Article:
Group practice physicians collectively reject key healthcare reform proposal

An astounding 93 percent of physician group practices responding to an informal survey by a key trade organization warned that they would not join a new healthcare reform program to reward quality of care unless it's thoroughly reworked.

The American Medical Group Association (AMGA) wrote to Medicare administrator Don Berwick on Wednesday to raise concerns with the proposed regulations creating so-called Accountable Care Organizations. AMGA President and CEO Donald Fisher warned in the letter that the Obama administration risks wasting "the best opportunity to inject value and accountability" into the U.S. healthcare system if it doesn't make "substantial changes" to its regulation.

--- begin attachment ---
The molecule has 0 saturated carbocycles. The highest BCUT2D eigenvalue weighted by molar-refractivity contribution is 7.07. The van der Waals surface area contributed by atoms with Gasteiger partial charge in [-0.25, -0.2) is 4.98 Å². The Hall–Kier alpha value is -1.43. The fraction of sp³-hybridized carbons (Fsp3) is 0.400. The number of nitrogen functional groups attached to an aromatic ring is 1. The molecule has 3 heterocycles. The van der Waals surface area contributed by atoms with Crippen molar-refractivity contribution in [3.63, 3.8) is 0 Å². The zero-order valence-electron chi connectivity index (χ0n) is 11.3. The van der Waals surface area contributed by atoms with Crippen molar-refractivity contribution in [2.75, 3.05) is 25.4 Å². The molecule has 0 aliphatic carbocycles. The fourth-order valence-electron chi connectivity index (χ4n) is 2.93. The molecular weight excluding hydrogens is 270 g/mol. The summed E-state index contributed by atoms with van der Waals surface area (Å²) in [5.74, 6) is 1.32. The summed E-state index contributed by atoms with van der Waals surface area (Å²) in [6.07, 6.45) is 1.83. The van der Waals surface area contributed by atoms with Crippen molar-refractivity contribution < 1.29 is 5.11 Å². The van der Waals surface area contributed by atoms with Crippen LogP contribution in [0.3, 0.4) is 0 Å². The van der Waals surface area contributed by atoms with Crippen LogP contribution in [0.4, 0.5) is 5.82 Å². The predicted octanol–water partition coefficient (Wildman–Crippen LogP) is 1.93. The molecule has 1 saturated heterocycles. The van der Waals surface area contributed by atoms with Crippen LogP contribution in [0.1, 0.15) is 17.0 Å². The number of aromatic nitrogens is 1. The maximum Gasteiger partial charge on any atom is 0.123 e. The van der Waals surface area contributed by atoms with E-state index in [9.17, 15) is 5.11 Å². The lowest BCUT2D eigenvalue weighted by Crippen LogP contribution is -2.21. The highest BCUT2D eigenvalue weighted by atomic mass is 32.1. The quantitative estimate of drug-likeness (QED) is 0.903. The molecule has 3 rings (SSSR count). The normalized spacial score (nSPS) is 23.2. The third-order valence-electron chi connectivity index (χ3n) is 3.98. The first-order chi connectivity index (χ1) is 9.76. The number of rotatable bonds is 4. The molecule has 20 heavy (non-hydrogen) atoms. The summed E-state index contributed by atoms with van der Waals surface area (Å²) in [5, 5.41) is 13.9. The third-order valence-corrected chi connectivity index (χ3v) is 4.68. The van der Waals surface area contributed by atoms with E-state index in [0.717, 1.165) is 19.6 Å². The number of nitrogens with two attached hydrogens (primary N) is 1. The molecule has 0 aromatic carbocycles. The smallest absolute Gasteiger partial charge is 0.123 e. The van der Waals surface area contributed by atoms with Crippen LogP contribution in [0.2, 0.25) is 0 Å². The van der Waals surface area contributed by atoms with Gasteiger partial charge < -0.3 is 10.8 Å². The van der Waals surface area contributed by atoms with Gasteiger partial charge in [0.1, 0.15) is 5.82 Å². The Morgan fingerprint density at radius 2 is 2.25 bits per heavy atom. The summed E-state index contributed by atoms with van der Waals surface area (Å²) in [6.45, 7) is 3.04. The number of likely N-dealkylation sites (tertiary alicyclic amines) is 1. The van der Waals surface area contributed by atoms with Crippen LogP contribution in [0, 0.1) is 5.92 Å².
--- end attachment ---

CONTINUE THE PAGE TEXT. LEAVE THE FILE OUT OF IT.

"On its face, it is overly prescriptive, operationally burdensome, and the incentives are too difficult to achieve to make this voluntary program attractive," Fisher wrote. "Our membership's concerns were many and focused on issues such as the risk sharing requirement, static risk adjustment, retrospective attribution, quality measurement requirements, the Minimum Savings requirement and others."

The trade group plans to submit more detailed comments as the regulation goes through the regular comment process.